A psionic version of Spellweaving (or other spells that mention sequences of higher-level variants) would translate to augmentable powers. Converted spells do not, however, call for extra power to do level-based damage; you’re already paying for that with the level boost built into the conversion.

      • While we are at Spellweaving: If I Spellweave a power, how many power points will said power have? Do I always use the lowest possible version? And if I use a power that costs XP, will I need to pay them, since I create the effect rather than cast the spell?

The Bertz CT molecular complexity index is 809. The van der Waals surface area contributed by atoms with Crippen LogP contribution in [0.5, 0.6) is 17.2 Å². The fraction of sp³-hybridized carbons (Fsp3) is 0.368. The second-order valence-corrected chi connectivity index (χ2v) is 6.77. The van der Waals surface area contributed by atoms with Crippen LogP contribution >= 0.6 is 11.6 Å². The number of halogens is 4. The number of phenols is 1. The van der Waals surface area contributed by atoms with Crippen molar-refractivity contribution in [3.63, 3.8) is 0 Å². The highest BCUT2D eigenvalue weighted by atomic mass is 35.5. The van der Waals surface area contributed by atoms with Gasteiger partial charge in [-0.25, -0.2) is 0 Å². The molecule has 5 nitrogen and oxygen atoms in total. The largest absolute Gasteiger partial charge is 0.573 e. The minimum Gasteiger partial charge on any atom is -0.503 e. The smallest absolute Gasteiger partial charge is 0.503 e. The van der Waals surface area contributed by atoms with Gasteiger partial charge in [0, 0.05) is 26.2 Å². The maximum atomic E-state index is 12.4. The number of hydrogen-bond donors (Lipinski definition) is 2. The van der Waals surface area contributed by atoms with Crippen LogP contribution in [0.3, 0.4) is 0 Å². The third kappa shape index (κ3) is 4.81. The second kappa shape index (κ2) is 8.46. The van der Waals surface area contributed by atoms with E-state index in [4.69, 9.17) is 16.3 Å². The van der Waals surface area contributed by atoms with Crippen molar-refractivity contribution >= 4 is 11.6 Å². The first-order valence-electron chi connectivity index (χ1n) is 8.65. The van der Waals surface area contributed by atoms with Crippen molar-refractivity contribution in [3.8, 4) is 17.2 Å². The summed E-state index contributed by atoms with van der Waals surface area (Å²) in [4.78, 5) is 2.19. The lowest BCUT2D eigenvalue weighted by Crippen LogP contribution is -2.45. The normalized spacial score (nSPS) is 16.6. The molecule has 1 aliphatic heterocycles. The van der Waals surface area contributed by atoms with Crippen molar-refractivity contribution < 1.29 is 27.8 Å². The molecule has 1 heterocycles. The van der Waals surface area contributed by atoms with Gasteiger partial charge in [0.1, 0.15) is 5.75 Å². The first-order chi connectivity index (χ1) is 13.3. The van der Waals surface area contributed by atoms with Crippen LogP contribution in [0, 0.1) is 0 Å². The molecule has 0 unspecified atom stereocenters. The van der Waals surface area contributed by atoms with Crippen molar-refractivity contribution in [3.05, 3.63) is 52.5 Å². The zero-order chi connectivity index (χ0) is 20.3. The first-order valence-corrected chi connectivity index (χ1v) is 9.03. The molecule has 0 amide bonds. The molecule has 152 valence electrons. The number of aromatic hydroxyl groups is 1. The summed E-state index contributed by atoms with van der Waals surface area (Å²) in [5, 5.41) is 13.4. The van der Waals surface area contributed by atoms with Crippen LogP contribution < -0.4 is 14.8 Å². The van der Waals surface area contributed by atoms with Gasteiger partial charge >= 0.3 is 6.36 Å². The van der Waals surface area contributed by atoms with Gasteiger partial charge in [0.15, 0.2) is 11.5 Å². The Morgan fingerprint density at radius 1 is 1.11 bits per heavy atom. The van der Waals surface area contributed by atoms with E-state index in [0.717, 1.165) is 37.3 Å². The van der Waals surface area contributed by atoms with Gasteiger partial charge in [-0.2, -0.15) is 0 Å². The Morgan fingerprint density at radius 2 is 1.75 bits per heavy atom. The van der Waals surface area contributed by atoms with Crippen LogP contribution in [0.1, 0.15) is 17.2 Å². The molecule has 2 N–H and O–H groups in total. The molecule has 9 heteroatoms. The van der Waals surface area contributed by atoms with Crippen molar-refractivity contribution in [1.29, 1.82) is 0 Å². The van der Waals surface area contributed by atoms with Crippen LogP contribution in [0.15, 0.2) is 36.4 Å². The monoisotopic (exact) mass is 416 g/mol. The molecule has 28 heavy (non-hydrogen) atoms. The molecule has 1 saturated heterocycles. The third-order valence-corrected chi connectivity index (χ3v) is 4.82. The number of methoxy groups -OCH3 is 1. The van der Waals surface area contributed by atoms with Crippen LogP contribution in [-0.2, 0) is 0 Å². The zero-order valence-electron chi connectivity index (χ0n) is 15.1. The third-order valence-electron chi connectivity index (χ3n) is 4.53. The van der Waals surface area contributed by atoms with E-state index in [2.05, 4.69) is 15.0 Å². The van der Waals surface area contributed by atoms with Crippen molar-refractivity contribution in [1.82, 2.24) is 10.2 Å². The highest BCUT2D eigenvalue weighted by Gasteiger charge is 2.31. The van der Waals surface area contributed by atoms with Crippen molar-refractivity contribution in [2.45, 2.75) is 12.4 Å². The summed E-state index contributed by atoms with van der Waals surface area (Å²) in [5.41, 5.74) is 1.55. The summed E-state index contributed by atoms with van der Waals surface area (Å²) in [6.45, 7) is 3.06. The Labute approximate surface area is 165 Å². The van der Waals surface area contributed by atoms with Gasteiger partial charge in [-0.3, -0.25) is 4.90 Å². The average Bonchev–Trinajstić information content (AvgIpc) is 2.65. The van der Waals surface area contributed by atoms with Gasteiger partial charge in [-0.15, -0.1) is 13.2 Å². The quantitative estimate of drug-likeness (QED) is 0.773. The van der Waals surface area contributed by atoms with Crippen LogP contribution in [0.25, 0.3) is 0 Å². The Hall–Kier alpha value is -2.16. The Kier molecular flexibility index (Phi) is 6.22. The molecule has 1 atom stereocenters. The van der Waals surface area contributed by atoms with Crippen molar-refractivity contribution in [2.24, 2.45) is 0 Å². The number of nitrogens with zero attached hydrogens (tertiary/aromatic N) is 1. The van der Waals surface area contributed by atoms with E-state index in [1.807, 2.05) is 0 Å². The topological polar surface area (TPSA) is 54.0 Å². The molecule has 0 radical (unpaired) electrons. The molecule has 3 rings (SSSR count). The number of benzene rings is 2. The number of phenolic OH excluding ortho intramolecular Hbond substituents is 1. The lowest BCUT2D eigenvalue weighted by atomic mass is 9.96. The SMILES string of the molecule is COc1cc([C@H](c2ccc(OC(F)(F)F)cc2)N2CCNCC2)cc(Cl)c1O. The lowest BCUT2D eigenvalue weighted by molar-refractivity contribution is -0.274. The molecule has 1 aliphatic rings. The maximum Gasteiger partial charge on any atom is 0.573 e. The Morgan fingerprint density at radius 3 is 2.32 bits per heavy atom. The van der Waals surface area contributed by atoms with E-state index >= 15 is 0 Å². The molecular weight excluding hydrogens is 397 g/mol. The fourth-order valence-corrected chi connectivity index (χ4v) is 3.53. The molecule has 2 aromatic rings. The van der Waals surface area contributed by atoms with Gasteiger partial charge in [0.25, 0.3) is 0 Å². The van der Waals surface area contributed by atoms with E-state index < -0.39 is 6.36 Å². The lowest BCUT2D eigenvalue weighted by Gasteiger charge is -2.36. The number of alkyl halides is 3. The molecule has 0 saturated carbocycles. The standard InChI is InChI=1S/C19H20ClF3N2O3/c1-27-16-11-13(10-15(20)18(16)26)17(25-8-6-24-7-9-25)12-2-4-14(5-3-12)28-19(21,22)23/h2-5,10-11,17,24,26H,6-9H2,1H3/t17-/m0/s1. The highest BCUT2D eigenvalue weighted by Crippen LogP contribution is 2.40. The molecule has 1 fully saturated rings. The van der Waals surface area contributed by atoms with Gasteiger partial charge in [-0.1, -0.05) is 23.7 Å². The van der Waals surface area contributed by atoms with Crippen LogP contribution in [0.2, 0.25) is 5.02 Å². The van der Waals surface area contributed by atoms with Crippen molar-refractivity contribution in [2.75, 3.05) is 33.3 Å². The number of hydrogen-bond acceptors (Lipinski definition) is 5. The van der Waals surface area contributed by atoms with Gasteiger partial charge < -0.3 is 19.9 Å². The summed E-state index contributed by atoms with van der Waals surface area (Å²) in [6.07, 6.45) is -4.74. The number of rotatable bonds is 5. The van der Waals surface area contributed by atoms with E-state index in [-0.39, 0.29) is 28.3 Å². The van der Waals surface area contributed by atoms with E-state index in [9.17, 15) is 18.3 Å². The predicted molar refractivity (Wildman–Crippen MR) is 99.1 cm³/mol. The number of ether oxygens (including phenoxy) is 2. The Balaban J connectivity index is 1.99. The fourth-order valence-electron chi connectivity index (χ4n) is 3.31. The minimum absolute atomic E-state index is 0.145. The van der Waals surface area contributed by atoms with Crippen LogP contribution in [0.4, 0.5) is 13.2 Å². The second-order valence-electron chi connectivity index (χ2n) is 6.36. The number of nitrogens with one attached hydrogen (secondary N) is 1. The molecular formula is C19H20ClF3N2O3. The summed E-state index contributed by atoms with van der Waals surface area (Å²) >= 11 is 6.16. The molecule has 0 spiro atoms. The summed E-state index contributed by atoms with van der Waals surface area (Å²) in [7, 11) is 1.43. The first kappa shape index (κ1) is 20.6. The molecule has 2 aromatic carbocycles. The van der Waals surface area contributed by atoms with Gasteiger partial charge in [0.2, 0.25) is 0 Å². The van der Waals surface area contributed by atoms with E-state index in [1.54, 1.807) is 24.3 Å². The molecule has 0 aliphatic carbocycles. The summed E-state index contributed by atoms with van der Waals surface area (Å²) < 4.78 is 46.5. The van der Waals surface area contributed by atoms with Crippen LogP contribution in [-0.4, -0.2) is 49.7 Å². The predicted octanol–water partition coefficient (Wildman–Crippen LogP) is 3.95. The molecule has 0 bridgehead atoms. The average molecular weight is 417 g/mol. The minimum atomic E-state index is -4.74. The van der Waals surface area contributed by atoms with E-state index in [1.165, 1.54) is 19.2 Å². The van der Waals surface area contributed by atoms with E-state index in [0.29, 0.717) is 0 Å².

• Never mind, I figured it out.
        I do only get the minimum effect available, which makes sense, I suppose. It would have specified if it would work differently… not to mention that it would make powers really powerful… and I mean REALLY powerful.

      • That would pretty much be it. In Eclipse terms augmentable powers are basically very limited Metaspells – capable of being cast at higher levels for better effects. But that means that if you’re using an ability that generates “effects of up to this power level” then you can’t augment past whatever limit there is on the power level it can generate.